Postcards: In 1945, war overshadowed Easter, but not power of faith

By Linda Emley

In 1945, Easter Sunday was on the first day of April. I got out the Richmond Missourian newspaper and looked up what was happening in Richmond for Easter. I didn’t find many Easter stories and then I remembered that we were in the middle of World War II so it was understandable that the headlines were not talking about Easter celebrations.
I did find a few interesting Easter stories. The Dockery 4-H Club was having an Easter Party. “The Dockery Willing Workers 4-H club met March 16 with 12 members and one visitor present. Games were played and the group sang. Plans for an Easter party were made, to be on April 1 at 7:30.”
I was surprised to see their party was being held on Easter Sunday night. In our modern world, we tend to have parties on days other than the actual holiday. We reserve Sunday for church services and family dinners.
The Farris Theater was even open for business on Easter Sunday in 1945. “At the Movies – Sunday, Monday April 1 (and) 2 – Matinee Sunday afternoon at 2:30 – ‘Janie’ with Joyce Reynolds. The Unruly Hare cartoon. Newsreel.”
The only special Easter Church Service I found was in Henrietta. “Will Present Easter Cantata at Henrietta Methodist Church. The Easter Cantata entitled ‘The Thorn-Crowned King’ by Fred B. Holton will be given at the Henrietta Methodist Church next Sunday at 8 p.m. A mixed choir composed of young people and adults will sing under the direction of Miss Hazel Babylon, music instructor in the Henrietta school. The King’s Daughters Sunday School class is sponsoring the cantata. The public is cordially invited.”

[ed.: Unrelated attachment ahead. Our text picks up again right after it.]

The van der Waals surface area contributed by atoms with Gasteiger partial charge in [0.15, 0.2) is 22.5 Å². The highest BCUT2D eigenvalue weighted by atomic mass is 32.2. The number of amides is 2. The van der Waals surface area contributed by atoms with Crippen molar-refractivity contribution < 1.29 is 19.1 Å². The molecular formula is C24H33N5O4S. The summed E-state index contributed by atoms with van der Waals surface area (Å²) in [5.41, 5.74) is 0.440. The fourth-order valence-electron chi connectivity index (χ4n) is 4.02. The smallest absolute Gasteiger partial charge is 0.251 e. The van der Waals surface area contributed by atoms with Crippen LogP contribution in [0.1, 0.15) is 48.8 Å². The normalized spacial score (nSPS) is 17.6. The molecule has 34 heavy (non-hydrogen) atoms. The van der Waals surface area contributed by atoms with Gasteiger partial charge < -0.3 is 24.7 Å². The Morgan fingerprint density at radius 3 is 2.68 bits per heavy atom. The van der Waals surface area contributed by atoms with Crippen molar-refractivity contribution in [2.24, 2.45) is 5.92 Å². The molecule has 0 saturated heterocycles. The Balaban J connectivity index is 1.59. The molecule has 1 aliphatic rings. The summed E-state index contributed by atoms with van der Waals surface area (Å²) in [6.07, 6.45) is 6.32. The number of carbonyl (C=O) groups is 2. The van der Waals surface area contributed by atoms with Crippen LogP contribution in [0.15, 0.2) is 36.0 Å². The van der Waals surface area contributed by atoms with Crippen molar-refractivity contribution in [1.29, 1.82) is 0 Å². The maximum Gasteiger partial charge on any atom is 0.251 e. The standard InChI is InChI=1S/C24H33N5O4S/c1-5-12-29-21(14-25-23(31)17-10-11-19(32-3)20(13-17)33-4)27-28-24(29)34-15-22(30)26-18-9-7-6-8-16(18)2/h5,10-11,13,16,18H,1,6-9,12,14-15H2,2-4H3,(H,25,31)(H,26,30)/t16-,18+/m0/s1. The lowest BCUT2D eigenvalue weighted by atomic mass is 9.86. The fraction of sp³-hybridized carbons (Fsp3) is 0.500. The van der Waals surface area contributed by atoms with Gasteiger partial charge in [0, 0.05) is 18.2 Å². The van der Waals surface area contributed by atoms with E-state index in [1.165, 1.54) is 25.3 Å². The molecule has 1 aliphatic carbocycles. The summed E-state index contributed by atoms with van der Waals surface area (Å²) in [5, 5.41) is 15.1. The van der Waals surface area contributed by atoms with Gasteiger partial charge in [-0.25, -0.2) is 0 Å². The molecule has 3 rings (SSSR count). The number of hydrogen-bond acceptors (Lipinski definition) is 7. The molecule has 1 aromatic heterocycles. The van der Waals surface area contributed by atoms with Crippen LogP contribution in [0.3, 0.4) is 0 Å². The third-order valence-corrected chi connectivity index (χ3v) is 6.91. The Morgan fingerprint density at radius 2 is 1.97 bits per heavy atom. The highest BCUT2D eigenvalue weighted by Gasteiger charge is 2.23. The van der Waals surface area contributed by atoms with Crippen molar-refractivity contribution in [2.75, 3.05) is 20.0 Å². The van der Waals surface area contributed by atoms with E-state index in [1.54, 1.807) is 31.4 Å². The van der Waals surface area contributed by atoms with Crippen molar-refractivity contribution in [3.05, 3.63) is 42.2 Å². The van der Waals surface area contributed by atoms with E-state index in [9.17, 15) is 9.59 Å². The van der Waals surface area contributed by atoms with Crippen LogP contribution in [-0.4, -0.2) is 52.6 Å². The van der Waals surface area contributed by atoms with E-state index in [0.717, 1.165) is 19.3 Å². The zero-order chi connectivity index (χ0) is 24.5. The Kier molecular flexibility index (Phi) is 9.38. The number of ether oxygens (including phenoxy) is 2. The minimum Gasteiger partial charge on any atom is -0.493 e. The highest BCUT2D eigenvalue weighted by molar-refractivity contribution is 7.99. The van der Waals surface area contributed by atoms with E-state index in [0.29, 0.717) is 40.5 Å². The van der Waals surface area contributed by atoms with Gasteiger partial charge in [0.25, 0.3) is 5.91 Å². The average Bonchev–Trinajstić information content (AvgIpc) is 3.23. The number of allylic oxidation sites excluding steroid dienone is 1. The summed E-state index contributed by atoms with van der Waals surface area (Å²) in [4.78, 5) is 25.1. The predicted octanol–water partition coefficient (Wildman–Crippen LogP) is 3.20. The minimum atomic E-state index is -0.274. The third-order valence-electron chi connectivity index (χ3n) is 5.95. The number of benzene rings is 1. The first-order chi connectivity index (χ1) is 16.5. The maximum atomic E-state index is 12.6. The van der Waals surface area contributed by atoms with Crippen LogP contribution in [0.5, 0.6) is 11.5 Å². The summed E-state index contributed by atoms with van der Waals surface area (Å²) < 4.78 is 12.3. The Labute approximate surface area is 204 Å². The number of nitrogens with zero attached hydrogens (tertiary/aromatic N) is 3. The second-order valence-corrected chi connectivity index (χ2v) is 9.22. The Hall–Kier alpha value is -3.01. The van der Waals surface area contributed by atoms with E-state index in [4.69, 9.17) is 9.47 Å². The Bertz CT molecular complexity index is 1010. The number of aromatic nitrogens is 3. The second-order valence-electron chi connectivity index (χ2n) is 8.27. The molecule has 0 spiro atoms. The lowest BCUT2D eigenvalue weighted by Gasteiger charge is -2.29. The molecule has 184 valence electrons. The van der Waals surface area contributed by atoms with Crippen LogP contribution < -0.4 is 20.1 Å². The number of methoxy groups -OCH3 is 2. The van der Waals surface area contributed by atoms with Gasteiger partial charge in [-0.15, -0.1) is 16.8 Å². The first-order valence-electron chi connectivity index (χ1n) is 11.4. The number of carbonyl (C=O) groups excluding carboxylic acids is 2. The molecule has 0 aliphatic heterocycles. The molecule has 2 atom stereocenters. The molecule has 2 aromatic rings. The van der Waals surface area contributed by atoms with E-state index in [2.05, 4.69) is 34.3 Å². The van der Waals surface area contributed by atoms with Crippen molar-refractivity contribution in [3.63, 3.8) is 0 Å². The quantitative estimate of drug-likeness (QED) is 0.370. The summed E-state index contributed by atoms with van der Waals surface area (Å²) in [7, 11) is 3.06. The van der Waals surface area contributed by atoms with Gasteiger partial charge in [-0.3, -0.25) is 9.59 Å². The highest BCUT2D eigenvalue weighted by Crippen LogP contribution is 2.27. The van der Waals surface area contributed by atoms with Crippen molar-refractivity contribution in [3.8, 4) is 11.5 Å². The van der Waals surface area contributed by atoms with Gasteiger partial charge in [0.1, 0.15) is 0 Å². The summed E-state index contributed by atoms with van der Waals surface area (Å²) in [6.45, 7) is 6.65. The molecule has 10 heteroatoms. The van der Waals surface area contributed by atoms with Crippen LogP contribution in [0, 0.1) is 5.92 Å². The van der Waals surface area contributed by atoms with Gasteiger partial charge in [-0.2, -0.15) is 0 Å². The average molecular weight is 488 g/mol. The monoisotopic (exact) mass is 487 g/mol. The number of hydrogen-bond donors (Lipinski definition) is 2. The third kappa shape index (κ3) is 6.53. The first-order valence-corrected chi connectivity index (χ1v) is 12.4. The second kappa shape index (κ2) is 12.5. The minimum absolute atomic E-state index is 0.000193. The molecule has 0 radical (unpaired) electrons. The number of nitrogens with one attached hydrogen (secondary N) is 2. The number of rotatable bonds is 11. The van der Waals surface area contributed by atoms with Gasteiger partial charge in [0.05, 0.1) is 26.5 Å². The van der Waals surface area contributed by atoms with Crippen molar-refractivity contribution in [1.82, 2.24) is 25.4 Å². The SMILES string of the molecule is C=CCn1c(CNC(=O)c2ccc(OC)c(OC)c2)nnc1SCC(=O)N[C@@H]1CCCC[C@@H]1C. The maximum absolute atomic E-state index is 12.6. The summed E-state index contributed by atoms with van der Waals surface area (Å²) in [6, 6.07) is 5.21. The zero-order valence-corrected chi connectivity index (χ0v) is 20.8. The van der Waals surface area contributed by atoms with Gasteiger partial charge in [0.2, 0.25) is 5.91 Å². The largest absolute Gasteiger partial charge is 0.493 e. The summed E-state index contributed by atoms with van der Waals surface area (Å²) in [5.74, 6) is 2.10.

A few days after Easter, the Missourian did have a few personal notes on what some Ray Countians did on Easter Sunday. “Attended Easter Service at Rayville. Several from here attended the Easter Service at the Rayville Primitive Baptist Church. Among them were Mr. and Mrs. Alfred Schooler, Charles Brown, Mr. and Mrs. Edgar James, Mr. and Mrs. Joe Crowley, Miss Joan Ottman, Mrs. Ada M. Neville, Elder and Mrs. Botts and Mr. and Mrs. Russell Brown of Sedalia were also present. Services are held at the Rayville church every first Sunday and the public is invited to attend.”
This article is special to me because Mr. and Mrs. Alfred Schooler – William Alfred and Nellie Jane Campbell Schooler –were my great-grandparents. William Alfred Schooler died the same year I was born in 1956. He died in January and I was born in November so I didn’t get to know him but I’ve enjoyed many stories about him from my family.
I did know my great-grandmother, Nellie Jane, because she was a part of my life for 15 years. She was born in 1877 and lived ‘till 1971. I have often thought about all the changes she saw in her life. She was born a few years after the Civil War and lived to see men walk on the moon.
When she was born, few people had their pictures taken and then she watched men on the moon from our TV set. I remember her making the comment that she really did not believe there were men on the moon. Like many other Americans, she wondered if it was just a movie and not real NASA space footage.
I have some old letters that my Granny Schooler received from Mr. and Mrs. Botts after they moved away from Ray County. When I first read them, I was confused why they referred to themselves as Brother and Sister Botts. After I read more about the Primitive Baptist Church, I realized this is how they addressed each other.